Nat Bates was elected for a record seventh time in 2008 and one of his campaign signs featured his face next to the face of another man looking to make history in the same election. This year, Bates’ reelection signs once again link him to the same man. A blue sign in the window of the West Contra Costa County United Democratic Campaign office shows Barack Obama, Nat Bates, and a message: “Let’s do it again.”
Jeff Ritterman was also elected in 2008, and while he is not running for reelection, he’s the sponsor and chief campaigner for Measure N (popularly know as the soda tax) – which has brought him into conflict with Bates. Ritterman has repeatedly encouraged voters to toss Bates off the council and he’s got his own idea about what the president might like. Just down the road from the Democratic campaign office, in the Richmond Progressive Alliance Headquarters, stacks of campaign literature in support of Measure N appeal to voters with the glossy photos of Michelle Obama.
While the infighting in the City Council has increased in recent months, the Obamas are still a popular unifier in the strong Democratic city. Whether it’s the First Lady’s image being used to promote the soda tax, or the president’s name with a City Council candidate’s, the strong national polarization around the Obamas is much different here.
“I think the overwhelming number of people will vote for Obama,” Councilmember Jeff Ritterman said. “I think that cuts through all the communities and social groups.”
The polarized national political scene doesn’t exist in Richmond. More than two-thirds of Richmond’s registered voters are Democrats and Mayor Gayle McLaughlin is one of only five Green Party mayors in the United States. Only 8.5 percent of Richmond voters are registered Republicans.
But the divisions here are just as sharp, name-calling and arguments just as tense – and the Obamas’ image can be recruited in support of both sides. On Sunday, former San Francisco Mayor Willie Brown spoke at Mt. Zion Missionary Baptist Church about his opposition to Measure N – and his support for Obama.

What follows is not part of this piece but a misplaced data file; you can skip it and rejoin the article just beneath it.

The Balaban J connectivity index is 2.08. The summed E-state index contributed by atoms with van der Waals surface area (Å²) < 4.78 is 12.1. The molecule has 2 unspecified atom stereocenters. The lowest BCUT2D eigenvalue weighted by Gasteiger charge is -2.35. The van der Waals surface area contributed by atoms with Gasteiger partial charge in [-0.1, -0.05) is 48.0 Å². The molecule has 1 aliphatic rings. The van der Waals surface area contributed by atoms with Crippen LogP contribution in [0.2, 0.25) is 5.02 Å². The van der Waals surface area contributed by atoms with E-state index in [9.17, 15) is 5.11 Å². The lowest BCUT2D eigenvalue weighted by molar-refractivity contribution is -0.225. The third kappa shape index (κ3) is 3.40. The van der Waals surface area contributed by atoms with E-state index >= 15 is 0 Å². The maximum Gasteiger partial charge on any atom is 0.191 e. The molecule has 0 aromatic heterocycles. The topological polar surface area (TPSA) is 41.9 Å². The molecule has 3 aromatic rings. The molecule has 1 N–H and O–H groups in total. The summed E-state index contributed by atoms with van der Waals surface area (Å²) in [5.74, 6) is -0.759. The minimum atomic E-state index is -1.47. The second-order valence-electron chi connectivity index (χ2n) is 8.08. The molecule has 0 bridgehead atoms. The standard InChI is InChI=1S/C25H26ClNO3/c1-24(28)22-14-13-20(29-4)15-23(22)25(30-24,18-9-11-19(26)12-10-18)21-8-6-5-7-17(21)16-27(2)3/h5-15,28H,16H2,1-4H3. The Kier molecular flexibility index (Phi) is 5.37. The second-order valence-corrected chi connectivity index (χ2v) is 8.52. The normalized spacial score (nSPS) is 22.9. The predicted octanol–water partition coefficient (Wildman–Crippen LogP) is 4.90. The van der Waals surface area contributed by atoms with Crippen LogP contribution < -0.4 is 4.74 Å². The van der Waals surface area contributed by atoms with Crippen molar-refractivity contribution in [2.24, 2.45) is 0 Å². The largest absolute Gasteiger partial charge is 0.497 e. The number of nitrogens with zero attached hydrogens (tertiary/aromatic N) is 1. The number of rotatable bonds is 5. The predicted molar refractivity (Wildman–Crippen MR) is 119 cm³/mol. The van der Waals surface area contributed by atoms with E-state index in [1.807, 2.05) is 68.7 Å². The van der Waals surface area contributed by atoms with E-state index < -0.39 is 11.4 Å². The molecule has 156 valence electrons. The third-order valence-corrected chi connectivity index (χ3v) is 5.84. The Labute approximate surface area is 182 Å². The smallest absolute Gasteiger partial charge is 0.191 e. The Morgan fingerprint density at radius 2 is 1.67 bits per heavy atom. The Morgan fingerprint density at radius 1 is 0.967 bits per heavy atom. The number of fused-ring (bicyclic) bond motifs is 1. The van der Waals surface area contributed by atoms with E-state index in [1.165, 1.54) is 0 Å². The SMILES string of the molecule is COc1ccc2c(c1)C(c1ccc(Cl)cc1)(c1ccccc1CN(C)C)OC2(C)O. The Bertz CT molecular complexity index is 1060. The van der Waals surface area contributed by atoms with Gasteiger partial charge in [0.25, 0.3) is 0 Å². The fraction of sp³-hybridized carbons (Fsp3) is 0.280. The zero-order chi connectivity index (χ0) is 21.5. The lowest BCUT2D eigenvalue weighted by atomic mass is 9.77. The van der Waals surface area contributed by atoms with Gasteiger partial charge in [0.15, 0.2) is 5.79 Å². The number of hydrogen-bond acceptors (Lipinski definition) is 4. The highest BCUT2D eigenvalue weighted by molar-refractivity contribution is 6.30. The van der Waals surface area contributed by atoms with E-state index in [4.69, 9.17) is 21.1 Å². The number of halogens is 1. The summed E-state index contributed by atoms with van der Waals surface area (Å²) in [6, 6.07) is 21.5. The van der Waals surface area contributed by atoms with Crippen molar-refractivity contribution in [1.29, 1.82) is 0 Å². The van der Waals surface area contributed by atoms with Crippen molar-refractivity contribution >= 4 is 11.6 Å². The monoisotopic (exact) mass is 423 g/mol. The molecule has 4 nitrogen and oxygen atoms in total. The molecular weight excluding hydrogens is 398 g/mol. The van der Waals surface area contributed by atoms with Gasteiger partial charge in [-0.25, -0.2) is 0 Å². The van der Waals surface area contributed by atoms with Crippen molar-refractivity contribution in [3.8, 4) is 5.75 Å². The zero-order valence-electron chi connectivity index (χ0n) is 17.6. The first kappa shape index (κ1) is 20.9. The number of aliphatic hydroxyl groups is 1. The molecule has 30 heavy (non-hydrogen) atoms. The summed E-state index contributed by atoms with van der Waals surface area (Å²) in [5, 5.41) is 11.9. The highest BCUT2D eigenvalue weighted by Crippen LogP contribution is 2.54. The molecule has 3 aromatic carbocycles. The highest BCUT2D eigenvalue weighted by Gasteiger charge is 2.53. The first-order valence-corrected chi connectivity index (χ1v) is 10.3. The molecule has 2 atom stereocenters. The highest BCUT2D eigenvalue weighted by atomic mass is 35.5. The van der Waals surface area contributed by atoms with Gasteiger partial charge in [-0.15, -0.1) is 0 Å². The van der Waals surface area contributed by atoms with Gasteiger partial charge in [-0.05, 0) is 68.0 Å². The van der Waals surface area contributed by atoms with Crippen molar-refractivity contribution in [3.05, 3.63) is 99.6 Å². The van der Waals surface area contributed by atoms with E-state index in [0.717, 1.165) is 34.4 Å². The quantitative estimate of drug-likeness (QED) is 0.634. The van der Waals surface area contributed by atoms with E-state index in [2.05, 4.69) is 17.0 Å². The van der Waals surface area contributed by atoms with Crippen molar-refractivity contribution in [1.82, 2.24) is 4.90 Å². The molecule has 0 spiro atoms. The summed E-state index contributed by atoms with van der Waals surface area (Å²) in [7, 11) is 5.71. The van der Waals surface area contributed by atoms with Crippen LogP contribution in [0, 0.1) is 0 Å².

Corky Booze’s council term doesn’t expire until 2014, but he’s been one of the most vocal opponents of Measure N and a supporter of Bates’ campaign – and he was happy to echo the words of the legendary former mayor.
“Willie Brown brought it home the other day when he said we have to take control of our own destiny,” Booze said. “President Barack Obama is trying to make (a change) and we in the community, not only the African American community, but people who are struggling, believe in Barack Obama.”
Ritterman volleyed right back with his own Obama connection. Ritterman said that Michelle Obama was featured in the campaign literature because, “First of all they have a young family,” he said. “We in Richmond need to focus on our children, and they have two young daughters who eat right and don’t have problems.”
In an interview with Men’s Health magazine, President Obama called a soda tax an “idea we should be exploring” and said “there’s no doubt that our kids drink way too much soda.”
But he also said he understood resistance to the idea on Capitol Hill and that “people’s attitude is that they don’t necessarily want Big Brother telling them what to eat or drink, and I understand that.”
Ritterman compared Obama’s first term in office and contentious relationship with Republicans to the Richmond Progressive Alliance’s battles with Bates and Booze. “Obama was being blocked by the party of no,” Ritterman said. “In Richmond we have our own party of no, who are Obama supporters, but they are on the local level.”
While Ritterman’s foes don’t control a majority of the council the way Obama’s do, the comparison nonetheless suggests that in Richmond, supporters and detractors of Measure N are just as fractured as Republicans and Democrats.